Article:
It’s been a busy few weeks for the CADARN production team. Hot on the heels of our first post-production workshop in November, we’ve visited Glyndŵr University another two times to deliver our full set of two production workshops. The first, which was held last week, was our “Production: From Starting Out to Shooting” workshop, and the second, held earlier this week, was a repeat of our “Post Production: From Footage to Final Cut” workshop. These two full-day sessions are designed to be held together, and we were trying this format out for the first time.
CADARN’s first post-production workshop last week was another stride forward for the project. As only the second workshop we have given, it was very much based on the learnings and feedback gleaned from our first workshop back in September 2014. Designed as one of two full-day workshops on video production that we plan to run together at intervals over the coming year, it also follows a format that our September workshop helped us settle on.
Aimed at academics and university staff with little or no experience in video production, the workshop was designed to demystify the post-production process and offer hands-on trainings in two video editing software packages, namely WeVideo and Adobe Premiere Pro. We were very grateful to Glyndŵr University for hosting us this time, making it possible for the 12 people who attended to each have their own computer to work on (in a very pleasant room too).
There are a couple of workshop events happening in December on the 11th and the 16th at Glyndŵr University’s Wrexham campus. They are titled Production: From Starting Out to Shooting and Post-Production: From Footage to Final Cut.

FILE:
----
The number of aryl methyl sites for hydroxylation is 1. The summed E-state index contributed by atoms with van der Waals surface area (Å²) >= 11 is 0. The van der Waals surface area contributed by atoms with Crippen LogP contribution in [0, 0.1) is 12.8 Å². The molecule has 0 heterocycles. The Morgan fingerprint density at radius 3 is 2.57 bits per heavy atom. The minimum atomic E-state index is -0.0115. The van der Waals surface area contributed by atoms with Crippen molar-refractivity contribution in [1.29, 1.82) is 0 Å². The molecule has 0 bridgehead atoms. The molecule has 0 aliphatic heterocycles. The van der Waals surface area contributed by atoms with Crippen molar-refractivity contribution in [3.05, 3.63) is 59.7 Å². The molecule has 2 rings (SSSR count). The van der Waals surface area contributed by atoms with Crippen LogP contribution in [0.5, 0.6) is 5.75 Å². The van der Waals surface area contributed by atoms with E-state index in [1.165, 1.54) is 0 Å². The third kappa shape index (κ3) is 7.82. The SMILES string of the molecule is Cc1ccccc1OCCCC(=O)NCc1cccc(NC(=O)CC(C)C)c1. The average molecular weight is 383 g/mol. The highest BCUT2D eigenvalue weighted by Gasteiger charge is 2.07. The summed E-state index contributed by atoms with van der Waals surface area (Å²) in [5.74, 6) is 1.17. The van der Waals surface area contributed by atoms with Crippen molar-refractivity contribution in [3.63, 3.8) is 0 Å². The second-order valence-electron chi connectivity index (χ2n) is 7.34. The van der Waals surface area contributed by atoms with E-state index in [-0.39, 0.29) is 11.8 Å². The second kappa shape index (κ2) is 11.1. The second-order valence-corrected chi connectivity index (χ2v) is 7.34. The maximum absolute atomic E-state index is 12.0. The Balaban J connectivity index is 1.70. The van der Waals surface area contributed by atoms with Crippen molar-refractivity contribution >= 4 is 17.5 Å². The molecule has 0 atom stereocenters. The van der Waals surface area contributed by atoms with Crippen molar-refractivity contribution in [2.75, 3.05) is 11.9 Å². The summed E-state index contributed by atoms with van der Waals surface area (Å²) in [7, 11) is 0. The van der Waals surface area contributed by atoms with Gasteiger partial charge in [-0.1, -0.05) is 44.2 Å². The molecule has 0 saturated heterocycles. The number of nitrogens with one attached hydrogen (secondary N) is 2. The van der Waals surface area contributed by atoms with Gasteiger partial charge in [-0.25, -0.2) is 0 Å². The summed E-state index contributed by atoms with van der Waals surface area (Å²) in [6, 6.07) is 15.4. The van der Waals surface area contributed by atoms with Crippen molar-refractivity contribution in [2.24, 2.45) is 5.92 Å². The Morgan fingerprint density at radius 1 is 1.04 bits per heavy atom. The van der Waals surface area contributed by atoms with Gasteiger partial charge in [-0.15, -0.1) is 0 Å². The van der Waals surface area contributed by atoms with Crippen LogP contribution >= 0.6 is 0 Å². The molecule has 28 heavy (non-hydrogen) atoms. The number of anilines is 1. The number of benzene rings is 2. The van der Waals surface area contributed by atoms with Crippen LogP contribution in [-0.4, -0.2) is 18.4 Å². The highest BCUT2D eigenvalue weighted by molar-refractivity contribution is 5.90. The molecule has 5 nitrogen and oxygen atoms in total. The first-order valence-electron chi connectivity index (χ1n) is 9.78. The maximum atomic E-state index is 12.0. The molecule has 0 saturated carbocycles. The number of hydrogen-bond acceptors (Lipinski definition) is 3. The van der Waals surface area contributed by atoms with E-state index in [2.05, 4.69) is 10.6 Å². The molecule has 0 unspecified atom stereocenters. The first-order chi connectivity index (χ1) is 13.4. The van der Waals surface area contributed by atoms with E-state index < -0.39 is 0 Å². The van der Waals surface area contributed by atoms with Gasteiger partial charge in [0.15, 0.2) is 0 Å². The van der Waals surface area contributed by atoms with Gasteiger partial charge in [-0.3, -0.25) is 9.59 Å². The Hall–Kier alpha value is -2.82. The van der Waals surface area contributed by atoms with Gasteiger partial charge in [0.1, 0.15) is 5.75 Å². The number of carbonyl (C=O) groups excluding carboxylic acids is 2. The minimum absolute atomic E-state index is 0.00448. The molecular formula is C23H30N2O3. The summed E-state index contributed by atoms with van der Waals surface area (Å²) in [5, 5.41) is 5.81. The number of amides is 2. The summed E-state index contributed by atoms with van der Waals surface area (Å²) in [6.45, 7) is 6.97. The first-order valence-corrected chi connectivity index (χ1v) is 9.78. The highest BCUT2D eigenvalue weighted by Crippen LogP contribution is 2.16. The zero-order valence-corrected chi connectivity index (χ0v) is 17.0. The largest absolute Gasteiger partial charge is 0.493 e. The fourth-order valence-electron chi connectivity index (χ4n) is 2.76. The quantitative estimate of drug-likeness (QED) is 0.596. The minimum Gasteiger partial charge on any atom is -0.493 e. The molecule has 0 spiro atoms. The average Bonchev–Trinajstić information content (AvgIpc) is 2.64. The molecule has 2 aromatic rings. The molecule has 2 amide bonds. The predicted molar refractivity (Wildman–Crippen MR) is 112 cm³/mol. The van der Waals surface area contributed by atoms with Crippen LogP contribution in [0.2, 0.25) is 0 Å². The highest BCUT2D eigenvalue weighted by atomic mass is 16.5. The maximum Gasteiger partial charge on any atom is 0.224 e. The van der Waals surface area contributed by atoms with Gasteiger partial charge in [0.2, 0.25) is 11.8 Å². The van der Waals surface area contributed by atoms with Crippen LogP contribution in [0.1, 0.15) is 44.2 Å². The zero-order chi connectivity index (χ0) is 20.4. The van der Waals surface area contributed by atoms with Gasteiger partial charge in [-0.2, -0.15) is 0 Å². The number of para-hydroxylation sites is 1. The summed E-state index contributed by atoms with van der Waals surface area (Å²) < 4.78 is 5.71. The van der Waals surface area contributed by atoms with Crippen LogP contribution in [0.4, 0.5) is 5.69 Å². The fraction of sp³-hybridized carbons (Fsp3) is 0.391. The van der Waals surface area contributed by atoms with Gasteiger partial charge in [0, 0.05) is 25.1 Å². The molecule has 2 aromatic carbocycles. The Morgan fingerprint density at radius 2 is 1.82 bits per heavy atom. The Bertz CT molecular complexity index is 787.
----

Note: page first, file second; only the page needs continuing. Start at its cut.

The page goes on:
CADARN’s first educational media production workshop last week was a big day for the project. The culmination of weeks of work by our small production team, it went very smoothly and provided us with a great many learnings. By all accounts, it was also a fun and informative day for the 15 people who attended.
The workshop was a great chance for me to put names to faces, as most of those attending were people who have been closely involved with the project since it began. With representatives from all our partner universities, including Aberystwyth, Bangor, Grwp Llandrillo Menai, Glyndwr, and the Open University of Wales, it was a good spread.
We held the workshop in the Aber Academy, next door to the CADARN offices. This made things so much easier for us, considering that this was our first workshop, but it was an early start and a long trek for many of those attending. Next time it will be us making the trek, as we plan to visit all our partner institutions for future workshops (and I’m looking forward to it!).
The best investment we can make is education and that too must be open.
— Neelie Kroes, European Commissioner for Digital Agenda, 16/07/2014
When considering the need for openness in all aspects of information society we must start from the very beginning in both awareness and culture. The open ideal stretches from the creation of a single open educational resource ( OER ) right through to the highest government. The openness of data and content has a comprehensive definition described by OpenDefinition and summarised as;
A piece of data or content is open if anyone is free to use, reuse, and redistribute it — subject only, at most, to the requirement to attribute and/or share-alike.
Those opening up any type of data should only be concerned with the content, just present what you have in a readable form, keep it relevant to your work and make sure it’s all legal both for your and other users protection. How people will find your project or resource depends on what you say about it, the metadata. The value of such data is found in how it is used. To your project this task may be a quick side note but to the next consumer in the information chain, someone that wants an archive of all educational resources in an institution or even country, your meta data is invaluable. They will use your data for their own projects, adding to the collective knowledge.